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Giving isn’t just for fall anymore

What if stewardship was a reason instead of a season?

by Nancy Crowe for the Presbyterian Foundation | Special to Presbyterian News Service

Olanda Carr, Jr., is the Presbyterian Foundation’s Ministry Relations Officer for the East Region. Carr spoke Monday during a Stewardship Kaleidoscope workshop. (Photo by Gregg Brekke)

CINCINNATI, Ohio — The averted gaze when a member of the stewardship committee approaches. The neglected pledge forms. The Stewardship Sunday sermon the pastor secretly (or not so secretly) dreads giving.

The annual stewardship campaign is a rite of autumn that must be endured. Right?

Or, could stewardship be about abundance rather than scarcity? What if stewardship was a reason instead of a season?

It can be, but not without creative thought and action, says Olanda Carr, Jr., the Presbyterian Foundation’s Ministry Relations Officer for the East Region. In Monday’s “Creating a Culture of Generosity” workshop at Stewardship Kaleidoscope in Cincinnati, Ohio, he offered a way forward.

When cultivated as a joyous discipline, grateful giving is the church’s theological antidote to the consumerism and materialism of our age. It’s about how we live our lives and spend our money — all year long.

Because, he says, hopefully we’re grateful to God year-round.

A generosity team

Making choices about our giving helps us grow spiritually. One choice churches may want to consider is forming what Carr calls a generosity team instead of the traditional stewardship committee. The team could be chartered by the session and include a member from each program or mission committee to coordinate all storytelling, requests and thanks.

And don’t just put the congregation’s bankers, accountants and financial planners on the team, he cautioned. Include a variety of voices and people, including age and length of membership, around the table.

“You don’t want a band with all the same instruments,” he said.

 Sessions can support the generosity team by sharing their own stewardship stories — who taught them to give, for example — and by being the first to pledge. “Leaders lead,” Carr said.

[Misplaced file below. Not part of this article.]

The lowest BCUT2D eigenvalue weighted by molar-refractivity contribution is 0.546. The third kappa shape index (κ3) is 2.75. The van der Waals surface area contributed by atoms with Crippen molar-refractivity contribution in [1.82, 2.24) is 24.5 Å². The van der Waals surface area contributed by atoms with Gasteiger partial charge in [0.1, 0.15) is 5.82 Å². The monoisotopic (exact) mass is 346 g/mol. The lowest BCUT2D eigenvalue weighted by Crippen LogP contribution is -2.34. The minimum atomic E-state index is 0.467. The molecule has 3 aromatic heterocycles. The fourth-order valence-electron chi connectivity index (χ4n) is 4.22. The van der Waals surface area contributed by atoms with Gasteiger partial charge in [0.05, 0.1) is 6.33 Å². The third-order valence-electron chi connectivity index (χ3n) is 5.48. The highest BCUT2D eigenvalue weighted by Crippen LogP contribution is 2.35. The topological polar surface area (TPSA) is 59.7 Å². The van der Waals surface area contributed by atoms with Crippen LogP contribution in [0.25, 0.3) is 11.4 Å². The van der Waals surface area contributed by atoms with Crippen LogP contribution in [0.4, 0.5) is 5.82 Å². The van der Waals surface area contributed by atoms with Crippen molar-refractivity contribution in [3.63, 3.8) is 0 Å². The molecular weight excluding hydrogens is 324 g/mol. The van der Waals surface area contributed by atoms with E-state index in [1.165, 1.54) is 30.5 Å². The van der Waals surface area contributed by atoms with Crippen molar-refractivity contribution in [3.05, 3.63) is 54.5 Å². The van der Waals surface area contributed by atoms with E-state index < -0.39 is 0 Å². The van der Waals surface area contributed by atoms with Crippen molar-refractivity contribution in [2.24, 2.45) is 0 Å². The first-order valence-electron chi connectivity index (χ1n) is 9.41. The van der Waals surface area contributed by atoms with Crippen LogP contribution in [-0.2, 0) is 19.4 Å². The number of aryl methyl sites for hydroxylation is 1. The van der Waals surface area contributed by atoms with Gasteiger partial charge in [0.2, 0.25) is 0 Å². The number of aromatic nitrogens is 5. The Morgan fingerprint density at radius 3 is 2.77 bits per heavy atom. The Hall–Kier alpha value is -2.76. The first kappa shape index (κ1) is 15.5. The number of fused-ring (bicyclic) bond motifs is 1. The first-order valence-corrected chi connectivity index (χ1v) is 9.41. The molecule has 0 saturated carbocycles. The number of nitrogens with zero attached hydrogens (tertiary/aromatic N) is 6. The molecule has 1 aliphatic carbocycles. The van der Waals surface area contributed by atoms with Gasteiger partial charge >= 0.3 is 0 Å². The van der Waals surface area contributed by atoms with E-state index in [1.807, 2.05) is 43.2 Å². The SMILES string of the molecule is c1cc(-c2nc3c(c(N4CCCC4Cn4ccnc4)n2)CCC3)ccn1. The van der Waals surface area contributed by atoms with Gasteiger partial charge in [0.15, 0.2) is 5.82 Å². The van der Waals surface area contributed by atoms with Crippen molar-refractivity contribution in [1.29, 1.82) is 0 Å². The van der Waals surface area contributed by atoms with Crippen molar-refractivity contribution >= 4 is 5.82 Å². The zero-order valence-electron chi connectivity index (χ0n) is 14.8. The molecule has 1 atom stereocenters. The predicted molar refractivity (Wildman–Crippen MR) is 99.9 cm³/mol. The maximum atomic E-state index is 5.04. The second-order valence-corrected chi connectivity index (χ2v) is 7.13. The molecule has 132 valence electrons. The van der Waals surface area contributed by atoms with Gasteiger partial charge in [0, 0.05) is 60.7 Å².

Pastors, naturally, are stewardship storytellers too, but “the best stewardship sermon is one that’s not given during a yearly campaign,” Carr said.

Telling the story

A church’s story can begin with what it does well in the community and world. What difference does it make with its members, in the community and even in the world? It can’t be about self-congratulation, Carr said: “We don’t just do nice things because we’re nice people.”

 Instead, he encouraged an approach to storytelling that will not only raise awareness but invite people to engage in the church’s ministry.

 Storytelling must also take different audiences into account. Church “insiders” and casual members will not hear any given story the same way, Carr said. Nor will baby boomers and millennials. Stories also won’t be told or heard the same way in virtual and in-person contexts.

The ways to tell a story are many. Virtual means include emails, the church’s website, social media and video, to name a few. In-person ways include preaching, minutes for mission, town hall meetings and informal gatherings.

About that budget

A church’s budget is not the “why” of stewardship, Carr said, but a byproduct. A narrative budget — in addition to, not instead of, a line-item budget — can be an engaging storytelling tool.

 A narrative budget uses easy-to-read, descriptive terms to translate the numbers into a picture of the church’s ministry and its impact. It helps givers reframe dollars and cents as being about ministry.

“Church members give to ministry because ministry matters,” he said.

The narrative budget can present a more complete picture of how the pastor and even volunteers invest their time. It can also highlight specific events and programs.

“A good picture or two helps,” Carr said — and it’s also a way to involve younger people skilled at taking photos with their phones.

For help and further reading, he recommended authors J. Clif Christopher, Henri Nouwen, Joan S. Gray and William G. Enright — in addition to, of course, your Presbyterian Foundation Ministry Relations Officer and other Foundation resources.

Nancy Crowe is a writer, editor, and animal wellness practitioner based in Fort Wayne, Indiana. She is a graduate of Louisville Presbyterian Theological Seminary. Send comments on this article to Robyn Davis Sekula, Vice President of Communications and Marketing at the Presbyterian Foundation, at robyn.sekula@presbyterianfoundation.org.


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